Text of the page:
The Need for Fresh Water
Restoring through safe water, one village at a time.

Prevention of dehydration is one of the primary concerns in remote villages around the world. Women and children often walk around 3-5 kilometers each way to get water. Unfortunately, the water sources they are walking to are almost always contaminated. The sources are usually swampy shores, ponds, or rivers. Oftentimes, this is the same water in which the villagers bathe, wash their dishes, relieve themselves, and share with animals.
People think they are walking for water, when they are really walking for diseases.
This image shows a typical water source for many villages.
Environmental and Other Negative Effects

Aside from enduring the harsh environmental conditions while walking for water, other effects pose an equally dangerous effect: oftentimes, poisonous snakes live in the tall brush surrounding water sources, and vulnerable children are taken advantage of by adults with evil intentions. Sometimes, children are attacked or raped, which then contributes to the spread of HIV/AIDS. Most young children do not know how to swim, yet they are responsible to collect water from open sources for their families. We frequently hear about young children drowning in open sources. Dangers such as those mentioned above add to the list of problems that accompany the retrieval of water. Once a woman or child arrives at the water source, they can spend hours in the queue waiting for their turn to collect water. Jerry cans are lined up in the same order as the queue, then a small cup is used to fill the can with the water. 

Life Saving Impact
Water 4 Kids Will Work in the Areas in Greatest Needs
Water 4 Kids drills wells for the people with the greatest needs, but some areas are very difficult to reach. Many of the villages in which we work are listed in “no go” regions by other organizations or by the local government. These villagers are truly hopeless because no one is willing to drill wells in their area. Villages are oftentimes only accessible by tiny paths and impassible during the rainy seasons. Out of the 830+ sub counties in Uganda, we work in three of the top 10 “no go” areas.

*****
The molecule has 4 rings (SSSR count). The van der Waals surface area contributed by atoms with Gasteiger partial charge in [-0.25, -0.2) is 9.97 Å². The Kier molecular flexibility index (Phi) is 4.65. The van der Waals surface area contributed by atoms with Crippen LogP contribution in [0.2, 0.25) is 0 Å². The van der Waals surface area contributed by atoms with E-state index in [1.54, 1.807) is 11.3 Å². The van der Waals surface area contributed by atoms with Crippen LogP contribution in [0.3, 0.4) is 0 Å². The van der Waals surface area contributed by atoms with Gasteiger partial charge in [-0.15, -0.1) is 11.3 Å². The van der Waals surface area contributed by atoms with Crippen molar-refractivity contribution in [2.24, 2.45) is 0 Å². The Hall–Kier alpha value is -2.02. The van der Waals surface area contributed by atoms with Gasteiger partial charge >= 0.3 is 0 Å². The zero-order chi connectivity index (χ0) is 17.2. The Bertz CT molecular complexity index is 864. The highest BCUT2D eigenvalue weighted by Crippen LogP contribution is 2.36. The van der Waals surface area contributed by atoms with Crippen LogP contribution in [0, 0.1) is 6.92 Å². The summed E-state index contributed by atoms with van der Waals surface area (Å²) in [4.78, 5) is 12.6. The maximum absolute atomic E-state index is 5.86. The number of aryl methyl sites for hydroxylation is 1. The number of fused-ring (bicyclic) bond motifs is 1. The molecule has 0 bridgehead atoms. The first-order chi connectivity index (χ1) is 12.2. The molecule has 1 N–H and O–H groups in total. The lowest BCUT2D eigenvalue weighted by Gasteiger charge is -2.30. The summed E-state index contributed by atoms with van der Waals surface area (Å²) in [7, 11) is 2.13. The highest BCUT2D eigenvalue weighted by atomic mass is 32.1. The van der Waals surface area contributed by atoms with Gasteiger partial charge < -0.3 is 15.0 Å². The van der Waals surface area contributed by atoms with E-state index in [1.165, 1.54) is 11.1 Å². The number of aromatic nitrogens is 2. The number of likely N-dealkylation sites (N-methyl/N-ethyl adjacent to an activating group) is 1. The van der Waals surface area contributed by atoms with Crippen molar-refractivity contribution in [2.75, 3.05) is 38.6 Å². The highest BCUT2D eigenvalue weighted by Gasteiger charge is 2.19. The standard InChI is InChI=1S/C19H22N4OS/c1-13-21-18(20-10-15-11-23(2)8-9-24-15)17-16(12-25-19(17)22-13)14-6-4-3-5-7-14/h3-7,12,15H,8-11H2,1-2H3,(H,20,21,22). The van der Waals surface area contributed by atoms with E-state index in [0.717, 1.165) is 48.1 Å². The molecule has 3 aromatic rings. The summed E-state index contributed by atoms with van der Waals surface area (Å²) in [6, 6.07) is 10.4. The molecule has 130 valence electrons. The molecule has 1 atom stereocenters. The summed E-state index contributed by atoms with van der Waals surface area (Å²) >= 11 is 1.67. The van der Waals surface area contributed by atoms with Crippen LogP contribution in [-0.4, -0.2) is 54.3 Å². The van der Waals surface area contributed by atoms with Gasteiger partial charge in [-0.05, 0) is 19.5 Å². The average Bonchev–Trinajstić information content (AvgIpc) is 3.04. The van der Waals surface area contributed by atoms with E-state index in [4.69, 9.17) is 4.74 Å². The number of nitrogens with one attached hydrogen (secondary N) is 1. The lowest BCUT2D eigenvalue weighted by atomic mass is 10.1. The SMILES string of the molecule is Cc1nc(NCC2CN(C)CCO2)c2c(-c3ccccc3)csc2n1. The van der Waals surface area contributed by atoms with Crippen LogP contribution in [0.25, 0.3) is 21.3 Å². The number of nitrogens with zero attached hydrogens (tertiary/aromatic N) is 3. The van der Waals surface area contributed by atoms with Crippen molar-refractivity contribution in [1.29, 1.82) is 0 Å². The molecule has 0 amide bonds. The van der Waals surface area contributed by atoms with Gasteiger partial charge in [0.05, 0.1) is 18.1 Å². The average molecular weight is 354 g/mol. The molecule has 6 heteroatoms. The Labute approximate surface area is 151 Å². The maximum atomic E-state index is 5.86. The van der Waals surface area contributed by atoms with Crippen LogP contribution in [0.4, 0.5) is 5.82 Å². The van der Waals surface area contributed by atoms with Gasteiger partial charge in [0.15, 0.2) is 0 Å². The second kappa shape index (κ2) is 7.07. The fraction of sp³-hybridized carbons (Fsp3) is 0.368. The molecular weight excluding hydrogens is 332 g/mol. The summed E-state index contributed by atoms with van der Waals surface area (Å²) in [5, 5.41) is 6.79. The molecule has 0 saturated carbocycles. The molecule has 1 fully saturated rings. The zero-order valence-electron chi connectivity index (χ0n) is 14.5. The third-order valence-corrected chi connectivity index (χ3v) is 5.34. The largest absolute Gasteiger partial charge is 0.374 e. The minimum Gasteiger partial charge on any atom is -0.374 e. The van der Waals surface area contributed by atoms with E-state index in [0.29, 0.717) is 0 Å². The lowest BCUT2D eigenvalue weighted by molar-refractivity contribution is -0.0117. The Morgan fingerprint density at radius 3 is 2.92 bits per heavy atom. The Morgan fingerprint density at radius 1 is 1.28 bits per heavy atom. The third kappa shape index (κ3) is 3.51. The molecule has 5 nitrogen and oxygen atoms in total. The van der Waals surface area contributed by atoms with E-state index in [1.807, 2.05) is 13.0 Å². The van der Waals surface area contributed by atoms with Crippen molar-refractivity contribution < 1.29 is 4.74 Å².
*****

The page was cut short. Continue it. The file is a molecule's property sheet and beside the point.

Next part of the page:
View the Areas We Serve »

This was the water source for thousands of people in the village of Bugodo, Uganda, Africa. (top)
75% of All Deaths in Remote Villages are Caused by Lack of Clean Drinking Water.
Malaria is the #1 killer in East Africa – followed by measles, dysentery (caused by dirty water), and diseases related to HIV/AIDS. About 75% of all deaths in remote villages are caused by the lack of clean drinking water. Children die from malaria, due to dehydration, because of high fevers and sweats. What is so regrettable about this is that both diseases are preventable and treatable. We drill wells in villages next to medical clinics in which patients couldn’t take their medicine because they didn’t have any water to wash it down. Unfortunately, these are not unique stories. They are very common in the communities we serve.
Learn About Water-related Diseases »
Fetching Water is up to the Girls
Young girls are normally responsible for fetching water in developing countries. So many of them are unable to go to school because their days are spent traveling for water. They are sacrificing their futures to survive the present. When their job is finally done, reaching school and focusing on the day's remaining lessons is nearly impossible.